GENEVA (Jan. 16)
After weighing competing claims of ownership, the Supreme Court here has decided that the rare Wolf Haggadah belongs to the Jewish community of Berlin.
The court ruled last week that the Hagaddah should on no account be restituted to those who had unjustly appropriated it, and said its rightful owner was the Jews of East and West Berlin.
The court upheld a ruling last month by the Geneva Tribunal of the First Instance, which ruled that “no other party can offer a more likely claim” to the manuscript than the Berlin Jewish communities and the World Jewish Congress, which is representing them.
The two groups are opposed in their claim by the government of Poland, where the Hagaddah had been housed in the Jewish Historical Institute since World War II.
The WJC has tried to settle the matter with the Polish government out of court, but its attempts have so far been to no avail.
The value of the illuminated Hagaddah, which probably dates to 13th-century France, is estimated at between $1 million and $1.5 million.
The Geneva court will keep custody of the Hagaddah and levy court costs against Poland and the private individual whose attempted sale of the Hagaddah at a Geneva auction house last June, prompting the case.
The seller, Nathan Hecht of Montreal, had remained anonymous until last month. He has been represented in transactions by an American Jew, Bery Gross of Brooklyn.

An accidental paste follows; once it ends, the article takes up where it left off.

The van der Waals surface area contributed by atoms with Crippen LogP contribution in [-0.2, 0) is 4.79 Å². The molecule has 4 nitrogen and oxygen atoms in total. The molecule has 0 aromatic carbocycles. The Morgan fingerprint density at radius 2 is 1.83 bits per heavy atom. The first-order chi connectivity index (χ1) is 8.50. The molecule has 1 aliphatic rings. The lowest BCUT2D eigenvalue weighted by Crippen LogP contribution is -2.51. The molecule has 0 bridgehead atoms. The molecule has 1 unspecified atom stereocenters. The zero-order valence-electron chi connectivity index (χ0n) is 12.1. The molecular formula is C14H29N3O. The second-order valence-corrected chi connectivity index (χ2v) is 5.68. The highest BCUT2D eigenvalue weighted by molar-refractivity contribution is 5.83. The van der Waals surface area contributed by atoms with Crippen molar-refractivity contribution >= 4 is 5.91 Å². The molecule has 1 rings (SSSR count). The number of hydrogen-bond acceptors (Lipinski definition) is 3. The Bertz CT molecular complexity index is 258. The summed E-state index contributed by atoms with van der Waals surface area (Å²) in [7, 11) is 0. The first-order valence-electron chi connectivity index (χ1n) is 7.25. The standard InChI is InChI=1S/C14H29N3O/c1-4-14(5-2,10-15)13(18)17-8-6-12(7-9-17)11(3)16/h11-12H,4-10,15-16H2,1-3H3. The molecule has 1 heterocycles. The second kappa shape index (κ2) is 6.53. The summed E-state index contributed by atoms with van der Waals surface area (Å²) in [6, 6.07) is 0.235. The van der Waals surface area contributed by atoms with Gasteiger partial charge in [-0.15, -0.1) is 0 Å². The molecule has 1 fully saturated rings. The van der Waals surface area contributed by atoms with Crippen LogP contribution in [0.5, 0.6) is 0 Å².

Gross was ordered to pay court costs of 1,500 Swiss francs, or almost $1,000. The Polish government was fined the same amount.
Hecht told Reuters news service in December that he bought the manuscript for hard currency through an agent in Poland. He said he bought it in good faith and did not believe it was stolen.
The WJC stepped in on behalf of the Jewish communities of East and West Berlin and succeeded in having the Geneva courts seize the Hagaddah to prevent its auction in June.
Judaica experts, learning of the intended auction, cried foul, saying the Hagaddah had been stolen from Warsaw Jewish institute.
The Haggadah was willed to the Berlin Jewish community in 1907 by Albert Wolf, a prominent German Jew. It was displayed in the Jewish Kunstmuseum until 1938, when it was confiscated by the Nazis, along with thousands of other pieces of Judaica.
It was discovered by Russian troops in 1944 in Glodzko, Poland, which had been Upper Silesia in Germany before the war. The Russians turned it over to the Jewish Historical Institute in Warsaw.
It remained there until 1984 or 1985, when it supposedly disappeared.